As individuals, everyone has freckles, birthmarks and moles. These are a part of you and you are used to seeing them, but you may not notice slight changes right away and that’s what you need to be watching for. Any change in a mole’s shape, edges, size or color should be checked by a physician. If a mole becomes larger than that of a pencil eraser or if it’s color is multiple shades of brown rather than a solid color, these are both potential warning signs of skin cancer. A mole’s border should be well defined and, if that is no longer the case, notify your doctor. In addition, any sore that will not heal or a mole that grows larger at a rapid speed should be tested immediately.


Deciding to seek medical attention is difficult. For this reason, it’s best to choose a physician that you are comfortable with, such as a family doctor. He/she can examine your skin and refer you to a dermatologist if needed. The presence of skin cancer is determined by removing all, or part, of the questionable area and testing it with a microscope. Surgery is often utilized in the removal of ski cancer and, if done in the early stages, can be a very quick process. There will likely be a scar, but the physician may be able to completely remove all cancerous cells with only a very small incision.


If the cancer has spread, or is very large in the defined area, additional surgery may be required. In that case, chemotherapy or radiation treatments may be ordered to ensure the cancer is completely removed. Your physician will be able to answer all questions that you may have and should do so without reserve. When meeting with a doctor, ask for an explanation of all treatment options, including their likelihood for success in your particular case. Deciding to seek medical attention is a big step and one that a patient must be mentally prepared for.


This article should not be construed as professional medical advice. If you, or someone that you know, is concerned about the possibility of cancer, you should seek medical attention immediately. A medical doctor can discuss various options, prevention and treatment possibilities should the presence of cancer be detected. A series of tests may be conducted in order to confirm, or rule out, any such diagnosis and can only be done by a medical doctor.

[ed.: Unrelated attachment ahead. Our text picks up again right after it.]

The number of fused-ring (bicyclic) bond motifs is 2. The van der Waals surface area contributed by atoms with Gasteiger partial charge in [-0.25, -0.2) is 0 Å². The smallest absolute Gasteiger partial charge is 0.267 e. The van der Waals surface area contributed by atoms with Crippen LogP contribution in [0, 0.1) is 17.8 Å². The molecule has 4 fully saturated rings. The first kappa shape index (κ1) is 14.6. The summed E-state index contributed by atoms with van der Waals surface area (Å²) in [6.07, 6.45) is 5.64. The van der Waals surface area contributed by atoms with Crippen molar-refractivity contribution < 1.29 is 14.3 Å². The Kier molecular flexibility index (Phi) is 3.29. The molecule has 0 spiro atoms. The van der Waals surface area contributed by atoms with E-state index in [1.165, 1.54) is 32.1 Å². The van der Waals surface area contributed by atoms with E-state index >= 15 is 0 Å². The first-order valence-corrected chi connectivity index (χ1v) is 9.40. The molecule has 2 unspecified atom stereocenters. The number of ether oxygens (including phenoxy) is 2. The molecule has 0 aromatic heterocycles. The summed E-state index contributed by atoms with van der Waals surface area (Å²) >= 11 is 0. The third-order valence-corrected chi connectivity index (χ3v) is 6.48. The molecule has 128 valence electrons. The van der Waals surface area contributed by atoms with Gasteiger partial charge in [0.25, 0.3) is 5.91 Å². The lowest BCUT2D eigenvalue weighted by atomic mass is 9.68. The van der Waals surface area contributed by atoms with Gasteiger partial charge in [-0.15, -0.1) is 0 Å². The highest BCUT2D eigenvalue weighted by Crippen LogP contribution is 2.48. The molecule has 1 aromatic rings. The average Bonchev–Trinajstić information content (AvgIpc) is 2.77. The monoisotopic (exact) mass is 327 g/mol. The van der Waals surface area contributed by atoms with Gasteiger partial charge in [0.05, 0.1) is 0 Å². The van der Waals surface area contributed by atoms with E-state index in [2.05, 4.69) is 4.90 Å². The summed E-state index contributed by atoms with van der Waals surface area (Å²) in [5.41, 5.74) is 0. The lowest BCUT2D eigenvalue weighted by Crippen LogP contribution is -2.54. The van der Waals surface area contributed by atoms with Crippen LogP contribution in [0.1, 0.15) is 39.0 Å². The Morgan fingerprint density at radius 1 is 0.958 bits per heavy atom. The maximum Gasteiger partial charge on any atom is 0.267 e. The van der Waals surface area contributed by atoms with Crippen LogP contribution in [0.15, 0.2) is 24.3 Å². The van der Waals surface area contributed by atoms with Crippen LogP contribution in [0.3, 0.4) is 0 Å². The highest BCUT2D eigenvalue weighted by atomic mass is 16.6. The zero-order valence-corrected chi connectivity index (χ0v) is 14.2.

Which is the best skin care product?


There is really nothing like a best skin care product. There really can’t be anything like ‘The best skin care product’, because skin care products work differently for different people (based on the skin type to some extent). A product that is the ‘best skin care product’ for one person might end up being the worst for another person. So, a more logical question to ask would be ‘What is the best skin care product for my type of skin?’. However, this still is not completely logical. We tend to segregate people into 4 groups based on their skin types – i.e. dry skin, oily skin, normal skin and sensitive skin. However, this classification is just too broad to be used definitively in determining the best skin care product. We can say ‘best skin care product for a dry skin’ or ‘best skin care product for an oily skin’ are better statements than just ‘best skin care product’. But really, that is what it is – ‘better'; still not accurate.


So, it really comes to rephrasing the question to – ‘What is the best skin care product for me’. Yes, this is exactly the question that you should be asking, and unfortunately there is no easy answer for this. Arriving at the best skin care product for self will need some effort on your part.